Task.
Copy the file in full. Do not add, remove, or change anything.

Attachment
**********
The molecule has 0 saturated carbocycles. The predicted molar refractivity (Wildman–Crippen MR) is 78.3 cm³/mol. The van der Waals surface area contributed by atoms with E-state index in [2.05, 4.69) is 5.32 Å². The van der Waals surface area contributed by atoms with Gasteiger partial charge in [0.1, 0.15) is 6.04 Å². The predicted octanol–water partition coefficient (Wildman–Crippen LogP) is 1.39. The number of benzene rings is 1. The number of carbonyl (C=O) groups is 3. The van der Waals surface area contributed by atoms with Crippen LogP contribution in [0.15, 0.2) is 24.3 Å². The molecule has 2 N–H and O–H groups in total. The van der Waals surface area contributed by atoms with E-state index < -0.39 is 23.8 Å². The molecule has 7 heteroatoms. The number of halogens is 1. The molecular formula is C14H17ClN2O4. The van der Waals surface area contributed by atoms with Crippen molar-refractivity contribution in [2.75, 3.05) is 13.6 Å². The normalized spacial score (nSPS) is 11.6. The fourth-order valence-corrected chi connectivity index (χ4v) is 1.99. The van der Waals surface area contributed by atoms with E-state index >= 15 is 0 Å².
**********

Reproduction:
The molecule has 0 saturated carbocycles. The predicted molar refractivity (Wildman–Crippen MR) is 78.3 cm³/mol. The van der Waals surface area contributed by atoms with E-state index in [2.05, 4.69) is 5.32 Å². The van der Waals surface area contributed by atoms with Gasteiger partial charge in [0.1, 0.15) is 6.04 Å². The predicted octanol–water partition coefficient (Wildman–Crippen LogP) is 1.39. The number of benzene rings is 1. The number of carbonyl (C=O) groups is 3. The van der Waals surface area contributed by atoms with Crippen LogP contribution in [0.15, 0.2) is 24.3 Å². The molecule has 2 N–H and O–H groups in total. The van der Waals surface area contributed by atoms with E-state index < -0.39 is 23.8 Å². The molecule has 7 heteroatoms. The number of halogens is 1. The molecular formula is C14H17ClN2O4. The van der Waals surface area contributed by atoms with Crippen molar-refractivity contribution in [2.75, 3.05) is 13.6 Å². The normalized spacial score (nSPS) is 11.6. The fourth-order valence-corrected chi connectivity index (χ4v) is 1.99. The van der Waals surface area contributed by atoms with E-state index >= 15 is 0 Å².